MHCA acknowledges it is located on Treaty One land and the homeland of the Metis Nation

CentrePort Canada key to Manitoba and Canada’s trade profile, economic growth

CentrePort Canada’s continued success in attracting private sector investment (and jobs) – resulting in an expanding domestic, continental and global trade profile – augers well for Manitoba and by extension Canada’s economy.

That was the message brought to attendees of the February 3, MHCA-hosted Breakfast with Leaders webinar featuring Diane Gray, founding President and CEO of CentrePort Canada.

Attending in the audience were elected and administration representatives from each of the three levels of government, from colleague stakeholder organizations and members of the MHCA.

MHCA has had requests from those who attended to distribute a link to the webinar. You can hear the presentation by clicking here.

Ms. Gray presented a convincing case with impressive data for the future of Canada’s first largest tri-modal inland port a 20,000-acre footprint straddling the City of Winnipeg and the RM of Rosser.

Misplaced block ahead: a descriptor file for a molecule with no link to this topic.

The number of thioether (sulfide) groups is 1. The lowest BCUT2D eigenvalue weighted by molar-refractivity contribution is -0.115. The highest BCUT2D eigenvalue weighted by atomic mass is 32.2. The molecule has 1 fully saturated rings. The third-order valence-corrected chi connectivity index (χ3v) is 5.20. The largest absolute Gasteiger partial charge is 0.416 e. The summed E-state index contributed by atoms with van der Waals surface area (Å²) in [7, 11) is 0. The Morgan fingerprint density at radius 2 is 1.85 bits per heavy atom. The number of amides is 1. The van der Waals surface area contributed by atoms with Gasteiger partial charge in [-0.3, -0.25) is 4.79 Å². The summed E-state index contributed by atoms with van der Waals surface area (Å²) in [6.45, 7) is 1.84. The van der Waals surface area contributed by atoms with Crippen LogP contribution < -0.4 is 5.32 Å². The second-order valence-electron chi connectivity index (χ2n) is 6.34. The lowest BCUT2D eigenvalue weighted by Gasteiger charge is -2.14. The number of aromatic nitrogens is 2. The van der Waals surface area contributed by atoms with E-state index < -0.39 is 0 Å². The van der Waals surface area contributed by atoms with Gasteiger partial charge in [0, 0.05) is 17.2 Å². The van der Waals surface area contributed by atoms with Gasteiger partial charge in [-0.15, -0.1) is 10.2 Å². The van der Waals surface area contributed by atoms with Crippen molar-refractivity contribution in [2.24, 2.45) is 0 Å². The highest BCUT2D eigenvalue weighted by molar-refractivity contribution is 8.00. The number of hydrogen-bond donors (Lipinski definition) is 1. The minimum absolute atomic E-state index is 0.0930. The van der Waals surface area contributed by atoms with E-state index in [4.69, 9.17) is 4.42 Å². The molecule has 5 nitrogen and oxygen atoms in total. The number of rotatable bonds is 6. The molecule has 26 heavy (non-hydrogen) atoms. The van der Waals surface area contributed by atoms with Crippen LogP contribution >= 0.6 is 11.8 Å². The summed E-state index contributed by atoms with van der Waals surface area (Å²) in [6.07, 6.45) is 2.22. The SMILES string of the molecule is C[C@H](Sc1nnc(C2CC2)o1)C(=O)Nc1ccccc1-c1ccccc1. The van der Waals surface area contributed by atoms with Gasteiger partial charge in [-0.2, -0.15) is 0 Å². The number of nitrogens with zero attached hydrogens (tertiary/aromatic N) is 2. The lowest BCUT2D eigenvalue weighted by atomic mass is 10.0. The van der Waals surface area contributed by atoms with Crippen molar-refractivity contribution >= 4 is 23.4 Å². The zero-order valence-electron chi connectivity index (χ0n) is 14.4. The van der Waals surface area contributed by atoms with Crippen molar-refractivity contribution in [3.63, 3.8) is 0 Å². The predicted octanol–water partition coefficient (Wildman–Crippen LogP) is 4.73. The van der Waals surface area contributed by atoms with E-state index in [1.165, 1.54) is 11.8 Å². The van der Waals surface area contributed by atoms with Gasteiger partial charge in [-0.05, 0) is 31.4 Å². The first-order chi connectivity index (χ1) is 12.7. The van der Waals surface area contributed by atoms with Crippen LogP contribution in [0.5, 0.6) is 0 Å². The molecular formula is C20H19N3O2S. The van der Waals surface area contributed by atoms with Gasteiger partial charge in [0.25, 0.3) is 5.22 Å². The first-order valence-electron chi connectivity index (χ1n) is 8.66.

CentrePort Canada is a critical piece of Manitoba’s – and by extension Canada’s – trade productivity and profile.  “We’re getting noticed for what’s happening here” amongst locaters and public office holders, Ms. Gray told the audience in the online session.

Some CentrePort Canada highlights:

  • $235 million in building permits issued since 2019
  • 2 million SF under construction since 2019
  • Six new industrial parks
  • 100+ new companies
  • 2,000 acres currently in active development

Ms. Gray noted the launch of the 665-acre Rail Park and the coming development of 1,800-acre CentrePort South have changed the conversation among site locaters, real estate developers, corporate headquarters and government officials about the potential of CentrePort Canada.

The inland port’s full development impacts include:

  • 98,377 person-years of employment
  • $1.18 billion in provincial tax revenue
  • A boost to Manitoba’s GDP of $7.9 billion

Ms. Gray also said Canada needs to refocus and dramatically increase its investment in trade infrastructure, moving from the ‘shovel-ready’ concept to the ‘shovel-worthy’ priorities – those trade infrastructure projects that are multi-year, but come with a business plan and elevated ROI to GDP.

Please take a moment to check out the full breakfast session, by clicking here.

Ms. Gray’s power point presentation can be found here.